Do not try to hold Genevieve Gaignard’s exhibition “In Passing” at the Christian-Green Gallery at arm’s length. Or try as hard as you might — Gaignard won’t let it last for long.
On view through May 4 in the art galleries at Black Studies at the University of Texas, “In Passing” was curated by Ashlyn Davis, Houston Center for Photography executive director and curator, and the show pulls from various series of Gaignard’s practice.
Based in Los Angeles, Gaignard is biracial and uses her body and art to, as she says, “explore race, femininity, class, and their various intersections.” In her photographs and installations, the care in which Gaignard selects each detail is tightly controlled. The viewer is rewarded with dense stories in which to explore the way we all construct our identities and judge those around us.
In one over-sized photograph Gaignard wears iridescent platform shoes, bright yellow pants and a teal top emblazoned with the title of the work: “Hoodrat Thangs.” Urban Dictionary defines hoodrat as a “person who lives and exhibits attitudes of inner-city life. usually [sic] a negative connotation that implies poor upbringing, bad manners, little to no education and low-class behavior.”
Gaignard’s hair is braided, and she stares straight at the camera with her hands on her hips. Behind her is a barred window — a chunk of plaster is missing from the building’s wall, and a large painted image of a pine-scented car air freshener is sprinkled with graffiti. Her use of the quotidian impels us to notice how we may only subconsciously read other people around us. What brands are they wearing, how are their clothes cut, or how do they hold their heads? And from our readings, we guess how much money they may have, what their status is, and how we should approach them.
Seven more portraits march the viewer down the wall. In these Gaignard “puts on” different female characters with elaborate hats, magnificent dresses — each a story to be imagined.
Gaignard uses an entire gallery wall to lay out all the accoutrements of a bathroom. The piece entitled “Be More,” pink flamingo wallpaper defines the space and the shelves are lined with beauty products: Murray’s pomades, GoldFinger acrylic nails, combs, hair caps, foundation, lotions, creams. A cat figurine is mounted to the wall, playfully defying gravity and placed so that it glances at the Carefree package of sanitary pads. In pink lipstick the words “Be more!” are scrawled on the mirror — as if, after all of the primping and molding of the body in this bathroom, more would be even better.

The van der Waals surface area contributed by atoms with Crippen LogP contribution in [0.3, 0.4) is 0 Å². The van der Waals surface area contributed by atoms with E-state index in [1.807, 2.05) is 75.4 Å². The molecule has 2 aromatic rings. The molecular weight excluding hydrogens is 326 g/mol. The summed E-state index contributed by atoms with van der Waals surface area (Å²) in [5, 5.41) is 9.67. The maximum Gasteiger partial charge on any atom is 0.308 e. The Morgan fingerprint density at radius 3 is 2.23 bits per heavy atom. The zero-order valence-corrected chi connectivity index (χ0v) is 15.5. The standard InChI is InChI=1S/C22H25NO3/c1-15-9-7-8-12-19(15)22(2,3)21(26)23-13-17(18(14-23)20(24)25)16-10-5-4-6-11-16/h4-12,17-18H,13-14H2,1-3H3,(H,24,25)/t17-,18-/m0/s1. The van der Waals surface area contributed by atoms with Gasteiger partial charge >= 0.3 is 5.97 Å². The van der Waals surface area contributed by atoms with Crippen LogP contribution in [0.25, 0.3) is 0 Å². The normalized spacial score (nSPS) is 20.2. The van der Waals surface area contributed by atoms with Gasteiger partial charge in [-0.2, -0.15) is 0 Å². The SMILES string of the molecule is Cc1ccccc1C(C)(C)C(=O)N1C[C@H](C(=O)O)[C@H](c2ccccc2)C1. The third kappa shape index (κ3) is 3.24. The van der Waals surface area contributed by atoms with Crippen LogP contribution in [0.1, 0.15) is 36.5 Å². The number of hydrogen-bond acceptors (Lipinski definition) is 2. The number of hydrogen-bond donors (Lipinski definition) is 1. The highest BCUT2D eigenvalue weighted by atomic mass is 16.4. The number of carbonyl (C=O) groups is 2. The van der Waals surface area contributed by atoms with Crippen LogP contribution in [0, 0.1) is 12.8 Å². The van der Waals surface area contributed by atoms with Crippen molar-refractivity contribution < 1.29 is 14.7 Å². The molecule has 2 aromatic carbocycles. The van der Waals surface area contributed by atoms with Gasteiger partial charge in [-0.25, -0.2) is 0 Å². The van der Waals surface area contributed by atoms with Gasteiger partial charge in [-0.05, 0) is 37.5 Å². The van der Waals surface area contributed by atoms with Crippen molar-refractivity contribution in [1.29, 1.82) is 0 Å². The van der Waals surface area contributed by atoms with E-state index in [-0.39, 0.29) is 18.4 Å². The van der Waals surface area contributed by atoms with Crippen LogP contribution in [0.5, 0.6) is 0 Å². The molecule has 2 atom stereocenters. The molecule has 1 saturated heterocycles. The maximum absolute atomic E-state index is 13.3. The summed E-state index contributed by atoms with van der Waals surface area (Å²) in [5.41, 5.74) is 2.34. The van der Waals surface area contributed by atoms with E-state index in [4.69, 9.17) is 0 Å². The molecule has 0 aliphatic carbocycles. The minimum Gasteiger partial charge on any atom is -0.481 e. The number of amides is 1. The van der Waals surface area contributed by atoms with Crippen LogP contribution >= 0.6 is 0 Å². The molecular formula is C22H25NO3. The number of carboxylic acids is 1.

Just to the side of “Be More” is “Drive-By, Side-Eye,” a humorously placed portrait in which Gaignard looks past the viewer in a “thug life” top and sips from a McDonald’s soda cup, to-go bag held away from her body with her opposite hand carelessly grasping the crumpled top. In the background sits a shiny red sports car in front of a wall that has been emblazoned with an American flag.
Around the wall two church pews, “What Color is God? She is Color (Pink)” and “What Color is God? She is Color (Blue),” create the feel of a room within the nook of the gallery. The pews are painted in a pastoral floral pattern and situated facing a wall of assorted mirrors. As viewers take seats, instead of looking up to idols to worship, they are left to contemplate themselves.
What the viewer sees and assigns in is all at once a test of our knowledge and a questioning of our biases. What does a silhouette in front of a neon cross mean to you? What does it say to us if we see a woman in bright red lipstick, teal eyeshadow and a floral robe — are we busy trying to figure out if that robe is made of silk or polyester?
In the photograph “Holier than Thou” Gaignard, dressed in a one-piece bathing suit, stands in a bubble bath and holds a circular object behind her head — a readymade halo. Two plastic bottles of White Rain shampoo break the grandeur of the scene.
“In Passing” is dense with cultural references which may fly by some viewers. For the details that are caught, Gaignard asks you to examine what you attribute to each as she plays different roles. Like the lipstick, shoes, or shirt you choose in the morning, we construct our identity but we must carefully and carefully allow others to as well.